PageSpeed Insights (PSI) is a tool for web developers to understand what a page's performance is and how to improve it. It uses Lighthouse to audit the page and identify opportunities to improve performance. It also integrates with the Chrome UX Report (CrUX) to show how real users experience the page and the origin in aggregate. In this guide, learn how to use PSI to extract insights from CrUX and better understand the user experience.
Reading the data
To get started, go to https://developers.google.com/speed/pagespeed/insights/ and enter the URL of the page you want to test.
After a few seconds, Lighthouse audits will be performed and you will see sections for Field and Lab data. CrUX is a collection of real user experiences from the field, while Lighthouse is a controlled test in the lab.
In the Field Data section, you'll see four metrics: First Contentful Paint (FCP), First Input Delay (FID), Largest Contentful Paint (LCP), and Cumulative Layout Shift (CLS). FID, LCP, and CLS are considered the Core Web Vitals metrics. These metrics are representative of the user experience in different ways:
- FCP measures the time until the page displays something in the foreground, like some text or a logo.
- FID measures the interactivity of the page, from the user's first interaction to the time the page responds to it.
- LCP measures the time until the page displays what is likely its main content, like a hero image or heading.
- CLS measures the degree of layout instability on the page, due to shifts like asynchronously loaded content being injected.
This table describes how values for these metrics are categorized as either "good", "needing improvement", or "poor".
There are three ways that the user experience is displayed in PSI:
- a label summarizing the page as passing or not passing the Core Web Vitals assessment
- percentiles measured in seconds or milliseconds (CLS is unitless)
- a distribution representing the percent of "good", "needing improvement", and "poor" experiences
In the screenshot above, the page is labelled as "passing" the Core Web Vitals assessment. To pass, the percentile must be categorized as "good". Otherwise, the page is labelled as "not passing".
The percentiles shown for all metrics correspond to the 75th percentile. In statistics, a percentile is a measure that indicates the value below which a given percentage of samples fall. For example, the screenshot above shows that FID's 75th percentile is 15ms, meaning that 75% of FID experiences are faster than 15ms. These values are color-coded according to the threshold table above where "good" values are green, values "needing improvement" are orange, and "poor" values are red.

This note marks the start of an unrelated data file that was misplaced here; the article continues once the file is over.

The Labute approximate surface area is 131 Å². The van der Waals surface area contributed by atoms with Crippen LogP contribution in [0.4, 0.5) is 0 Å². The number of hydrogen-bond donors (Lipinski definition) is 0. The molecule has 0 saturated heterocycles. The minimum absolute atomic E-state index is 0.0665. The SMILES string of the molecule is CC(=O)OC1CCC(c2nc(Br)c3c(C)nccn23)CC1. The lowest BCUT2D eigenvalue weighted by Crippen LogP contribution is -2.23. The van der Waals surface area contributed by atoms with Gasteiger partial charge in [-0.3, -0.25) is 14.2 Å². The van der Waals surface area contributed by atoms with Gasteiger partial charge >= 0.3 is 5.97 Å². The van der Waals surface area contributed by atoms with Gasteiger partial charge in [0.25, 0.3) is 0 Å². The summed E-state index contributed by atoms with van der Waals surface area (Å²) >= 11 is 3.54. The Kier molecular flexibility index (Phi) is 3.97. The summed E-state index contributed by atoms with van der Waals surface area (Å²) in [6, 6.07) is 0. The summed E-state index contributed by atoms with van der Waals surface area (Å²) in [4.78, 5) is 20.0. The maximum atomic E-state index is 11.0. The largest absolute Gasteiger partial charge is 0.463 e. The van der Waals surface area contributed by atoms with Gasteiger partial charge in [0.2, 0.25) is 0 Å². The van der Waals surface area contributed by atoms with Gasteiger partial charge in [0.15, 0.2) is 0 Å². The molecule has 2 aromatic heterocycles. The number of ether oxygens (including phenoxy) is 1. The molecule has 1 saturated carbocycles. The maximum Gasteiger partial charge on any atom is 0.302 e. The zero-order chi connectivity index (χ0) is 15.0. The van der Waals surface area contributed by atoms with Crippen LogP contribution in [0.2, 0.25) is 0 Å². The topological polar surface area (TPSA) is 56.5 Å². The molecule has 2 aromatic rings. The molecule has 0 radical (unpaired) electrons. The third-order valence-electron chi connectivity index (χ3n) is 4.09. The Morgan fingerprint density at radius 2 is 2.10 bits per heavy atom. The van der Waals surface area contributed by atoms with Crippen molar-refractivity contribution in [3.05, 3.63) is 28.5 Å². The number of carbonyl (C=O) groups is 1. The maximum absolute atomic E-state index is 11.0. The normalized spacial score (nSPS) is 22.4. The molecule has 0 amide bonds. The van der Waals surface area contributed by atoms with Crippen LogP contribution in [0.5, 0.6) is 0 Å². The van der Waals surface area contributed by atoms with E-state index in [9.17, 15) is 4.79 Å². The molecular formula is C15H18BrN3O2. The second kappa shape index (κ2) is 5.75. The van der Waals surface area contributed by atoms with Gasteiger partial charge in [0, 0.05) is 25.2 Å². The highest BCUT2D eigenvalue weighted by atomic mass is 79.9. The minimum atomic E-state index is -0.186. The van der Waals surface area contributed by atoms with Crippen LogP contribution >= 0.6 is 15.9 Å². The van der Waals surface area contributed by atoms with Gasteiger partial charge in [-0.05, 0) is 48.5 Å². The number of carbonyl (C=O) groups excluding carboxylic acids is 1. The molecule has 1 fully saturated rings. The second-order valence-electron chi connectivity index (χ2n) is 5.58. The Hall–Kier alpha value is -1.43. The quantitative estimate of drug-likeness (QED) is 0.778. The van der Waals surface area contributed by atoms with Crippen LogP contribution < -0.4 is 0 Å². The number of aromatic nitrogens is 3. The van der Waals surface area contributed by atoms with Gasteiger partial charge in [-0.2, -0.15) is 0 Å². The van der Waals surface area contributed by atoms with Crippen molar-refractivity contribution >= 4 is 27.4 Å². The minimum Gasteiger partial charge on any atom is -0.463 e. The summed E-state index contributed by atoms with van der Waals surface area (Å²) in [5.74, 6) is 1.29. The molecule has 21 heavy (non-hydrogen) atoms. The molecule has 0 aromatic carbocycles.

Finally, the distributions for each metric are illustrated using the "good", "needs improvement", and "poor" grouping. For example, FCP experiences on this page are "good" (less than 1 second) 44% of the time. FID is "poor" (at least 300 milliseconds) 1% of the time. These distributions represent all user experiences on the page and their shapes indicate the tendency to be either "good" or "poor".
Summary of origin performance
PSI also includes a summary of origin performance. This is an aggregation of user experiences across all pages of an origin. You can get the same stats for an entire origin that are available for individual pages. This data is closely aligned with what is available on BigQuery, while the page-level performance is not made available to query.
There is one major difference between the origin-level data on PSI versus BigQuery. The datasets on BigQuery are released once a month and encompass the data from the previous calendar month. For example, the 202005 dataset includes all user experiences that occurred in May 2020. On the other hand, PSI aggregates new data every day encompassing the previous 28 days. So the results you see today may be different tomorrow and they would not necessarily be the same as what you'd see in the monthly aggregations on BigQuery.
Null response when URL not available
If the URL you entered is not available in CrUX, you will see a null response like the one below, indicating that there is not enough field data. Lab data from Lighthouse is still available to give you an approximation of the page's performance.
When would I use PageSpeed Insights as opposed to other tools?
PSI combines the real-world user experience data of CrUX with the lab-based performance diagnostics of Lighthouse. This makes it easy to see how fast a page is experienced and how to make it faster all in one place. The daily aggregation of field data in PSI makes it a great place to more closely monitor origin or URL performance than tools with less frequent aggregations.
Are there any limitations to using PageSpeed Insights?
PSI only provides the most recent daily aggregation, so you wouldn't necessarily be able to see how a site's performance is trending. There are also some non-vital metrics included in the CrUX dataset that are not exposed in PSI.
Where can I learn more about PageSpeed Insights?
Check out the PSI documentation for more info.